Two dead as earthquake strikes off western coast of Greece

A Greek Orthodox church is seen destroyed after the morning earthquake. Picture: AP
A Greek Orthodox church is seen destroyed after the morning earthquake. Picture: AP
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An earthquake with a preliminary magnitude of at least 6.1 struck off the west coast of Greece yesterday, killing two people and causing extensive damage to infrastructure and buildings on Lefkada and nearby Ionian Sea islands.

The quake was felt across western Greece, with people on Lefkada and the nearby Ionian Sea island of Kefalonia rushing out onto the streets. In a video uploaded online, two high rise buildings can be seen wobbling back and forth as the earthquake rattles the island.

The Athens Geodynamic Institute said the undersea quake had a preliminary magnitude of 6.1 and occurred at 9:10am local time off Greece’s western mainland, about 186 miles west of Athens. The US Geological Survey put the preliminary magnitude at 6.5.

Greek authorities were struggling to assess the damage, their efforts hampered by landslides that blocked Lefkada’s network of narrow, mountainous roads.

The fire department said an 82-year-old woman was killed in the mountain village of Athani when a wall collapsed on her.

Nikos Rombotis, 61, owner of a gift shop in the village, said: “There is a dead woman, the stable fell over her and we are still trying to recover her body under the rubble.”

And another woman died in her home in the village of Ponti Vassilikis when a boulder loosened by the earthquake fell onto her house, the island’s deputy mayor, Christos Kaliforis, told a local radio station.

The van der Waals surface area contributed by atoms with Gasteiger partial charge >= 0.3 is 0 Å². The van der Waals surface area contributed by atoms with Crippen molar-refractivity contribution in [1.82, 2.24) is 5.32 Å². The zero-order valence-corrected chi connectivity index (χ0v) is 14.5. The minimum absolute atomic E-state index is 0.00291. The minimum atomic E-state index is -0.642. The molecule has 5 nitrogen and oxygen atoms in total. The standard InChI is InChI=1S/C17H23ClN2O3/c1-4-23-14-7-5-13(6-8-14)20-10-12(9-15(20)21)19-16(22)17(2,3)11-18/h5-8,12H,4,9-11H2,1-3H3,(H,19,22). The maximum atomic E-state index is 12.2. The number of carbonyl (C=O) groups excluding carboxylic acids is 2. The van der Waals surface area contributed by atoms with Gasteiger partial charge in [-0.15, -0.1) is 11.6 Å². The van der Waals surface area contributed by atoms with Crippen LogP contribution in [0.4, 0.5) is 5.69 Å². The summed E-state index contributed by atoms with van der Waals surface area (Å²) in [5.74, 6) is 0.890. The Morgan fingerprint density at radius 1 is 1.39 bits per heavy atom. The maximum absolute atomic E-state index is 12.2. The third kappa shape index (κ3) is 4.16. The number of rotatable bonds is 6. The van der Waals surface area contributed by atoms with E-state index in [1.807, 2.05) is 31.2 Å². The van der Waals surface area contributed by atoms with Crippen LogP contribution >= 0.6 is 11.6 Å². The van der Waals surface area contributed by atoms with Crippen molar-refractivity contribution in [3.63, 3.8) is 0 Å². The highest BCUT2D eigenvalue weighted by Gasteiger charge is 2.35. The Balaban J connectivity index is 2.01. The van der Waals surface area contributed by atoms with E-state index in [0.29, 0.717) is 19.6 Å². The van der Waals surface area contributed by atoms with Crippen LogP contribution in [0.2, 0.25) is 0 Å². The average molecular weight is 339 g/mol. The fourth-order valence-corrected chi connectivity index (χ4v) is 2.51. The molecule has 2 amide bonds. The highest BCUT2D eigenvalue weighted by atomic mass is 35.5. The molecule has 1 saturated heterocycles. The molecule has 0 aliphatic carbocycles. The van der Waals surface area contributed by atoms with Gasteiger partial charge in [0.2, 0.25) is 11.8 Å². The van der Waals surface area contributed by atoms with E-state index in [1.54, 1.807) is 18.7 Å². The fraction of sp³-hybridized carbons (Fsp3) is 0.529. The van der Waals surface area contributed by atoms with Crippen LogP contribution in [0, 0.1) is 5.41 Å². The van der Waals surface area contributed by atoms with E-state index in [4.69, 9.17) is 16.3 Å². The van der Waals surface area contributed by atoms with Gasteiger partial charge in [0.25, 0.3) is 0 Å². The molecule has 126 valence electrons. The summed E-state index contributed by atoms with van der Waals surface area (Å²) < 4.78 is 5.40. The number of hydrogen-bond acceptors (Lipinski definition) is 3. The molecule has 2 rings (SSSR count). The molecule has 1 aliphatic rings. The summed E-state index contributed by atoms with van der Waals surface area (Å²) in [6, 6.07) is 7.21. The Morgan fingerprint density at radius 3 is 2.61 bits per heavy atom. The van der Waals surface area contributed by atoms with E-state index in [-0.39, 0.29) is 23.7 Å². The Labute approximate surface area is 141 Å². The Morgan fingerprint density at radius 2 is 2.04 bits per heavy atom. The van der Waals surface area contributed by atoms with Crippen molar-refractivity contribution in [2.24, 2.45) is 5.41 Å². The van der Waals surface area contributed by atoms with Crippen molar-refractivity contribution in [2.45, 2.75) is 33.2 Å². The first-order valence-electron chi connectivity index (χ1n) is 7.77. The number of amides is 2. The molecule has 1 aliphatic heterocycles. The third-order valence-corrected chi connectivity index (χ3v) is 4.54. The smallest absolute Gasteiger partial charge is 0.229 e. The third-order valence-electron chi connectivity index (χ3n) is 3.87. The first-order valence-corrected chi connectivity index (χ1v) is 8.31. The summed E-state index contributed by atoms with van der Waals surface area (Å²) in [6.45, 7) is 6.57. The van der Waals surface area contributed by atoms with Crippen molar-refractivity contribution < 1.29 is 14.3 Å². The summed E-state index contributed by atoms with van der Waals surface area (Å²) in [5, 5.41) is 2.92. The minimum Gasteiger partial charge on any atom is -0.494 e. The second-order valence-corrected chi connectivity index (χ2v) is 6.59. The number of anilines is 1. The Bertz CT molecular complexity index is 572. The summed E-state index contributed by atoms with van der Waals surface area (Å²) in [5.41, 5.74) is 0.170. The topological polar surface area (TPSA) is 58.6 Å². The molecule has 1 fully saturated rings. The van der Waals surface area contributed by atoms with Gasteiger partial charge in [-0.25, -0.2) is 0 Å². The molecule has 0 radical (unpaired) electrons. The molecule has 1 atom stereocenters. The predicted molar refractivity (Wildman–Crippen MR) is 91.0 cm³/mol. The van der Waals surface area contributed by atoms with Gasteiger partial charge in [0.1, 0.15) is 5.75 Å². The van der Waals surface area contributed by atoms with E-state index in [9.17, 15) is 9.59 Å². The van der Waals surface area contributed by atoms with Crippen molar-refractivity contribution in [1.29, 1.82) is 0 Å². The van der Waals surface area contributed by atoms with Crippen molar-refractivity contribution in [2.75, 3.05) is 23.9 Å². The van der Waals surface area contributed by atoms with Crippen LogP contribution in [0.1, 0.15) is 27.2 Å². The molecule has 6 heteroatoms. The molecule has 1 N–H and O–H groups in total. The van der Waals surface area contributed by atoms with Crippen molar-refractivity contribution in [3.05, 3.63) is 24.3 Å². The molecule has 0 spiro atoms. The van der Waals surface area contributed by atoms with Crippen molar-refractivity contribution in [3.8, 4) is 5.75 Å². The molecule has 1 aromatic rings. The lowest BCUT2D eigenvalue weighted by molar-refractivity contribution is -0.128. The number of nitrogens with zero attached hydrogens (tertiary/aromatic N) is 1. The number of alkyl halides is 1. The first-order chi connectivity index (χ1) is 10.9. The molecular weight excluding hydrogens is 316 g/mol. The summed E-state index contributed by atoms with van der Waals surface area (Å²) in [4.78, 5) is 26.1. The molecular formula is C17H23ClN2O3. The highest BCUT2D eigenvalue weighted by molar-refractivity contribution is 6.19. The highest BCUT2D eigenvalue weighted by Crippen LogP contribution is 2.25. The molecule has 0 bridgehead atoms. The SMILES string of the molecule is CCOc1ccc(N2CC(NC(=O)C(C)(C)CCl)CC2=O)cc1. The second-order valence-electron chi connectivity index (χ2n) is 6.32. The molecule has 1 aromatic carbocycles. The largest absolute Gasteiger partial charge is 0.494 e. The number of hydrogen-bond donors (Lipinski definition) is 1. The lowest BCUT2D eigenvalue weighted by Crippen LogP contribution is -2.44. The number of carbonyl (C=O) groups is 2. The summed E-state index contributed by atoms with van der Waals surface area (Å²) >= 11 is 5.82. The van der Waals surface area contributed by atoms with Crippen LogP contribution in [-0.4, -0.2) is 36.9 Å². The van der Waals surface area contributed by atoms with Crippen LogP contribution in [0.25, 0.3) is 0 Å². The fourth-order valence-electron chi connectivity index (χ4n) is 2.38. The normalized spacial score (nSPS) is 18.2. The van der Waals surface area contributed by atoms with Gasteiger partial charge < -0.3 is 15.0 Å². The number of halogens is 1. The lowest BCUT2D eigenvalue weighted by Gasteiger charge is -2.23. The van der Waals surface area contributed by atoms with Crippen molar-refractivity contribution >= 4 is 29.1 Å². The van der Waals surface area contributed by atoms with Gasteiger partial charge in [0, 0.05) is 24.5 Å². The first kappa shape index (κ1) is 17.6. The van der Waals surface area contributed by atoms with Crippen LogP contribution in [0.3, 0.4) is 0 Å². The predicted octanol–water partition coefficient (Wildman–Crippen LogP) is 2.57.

Four people were hospitalised with non-life-threatening injuries.

State ERT TV said part of the harbour of Vassiliki in the worst-hit south-western part of the island was submerged in the sea.

Schools were shut on both Lefkada and Kefalonia as a precaution.

Authorities said several houses were badly damaged on Kefalonia and on another nearby island, Ithaca.

Aftershocks were also hitting the area – including one with a 5.2 magnitude more than an hour after the main quake – and Ionian Islands regional governor Theodoros Galiatsatos called on residents to avoid any structures that appeared damaged until authorities could assess their safety.

Earthquakes are common in Greece, which is one of the world’s most seismically active areas, though serious injuries and deaths are rare. The Ionian is particularly active, and new buildings on the area’s islands are constructed to strict anti-seismic standards.

Kefalonia was struck by a series of strong earthquakes in January 2014, though there were no fatalities.

Catastrophic quakes in 1953 flattened nearly all the island’s structures, killing hundreds of people.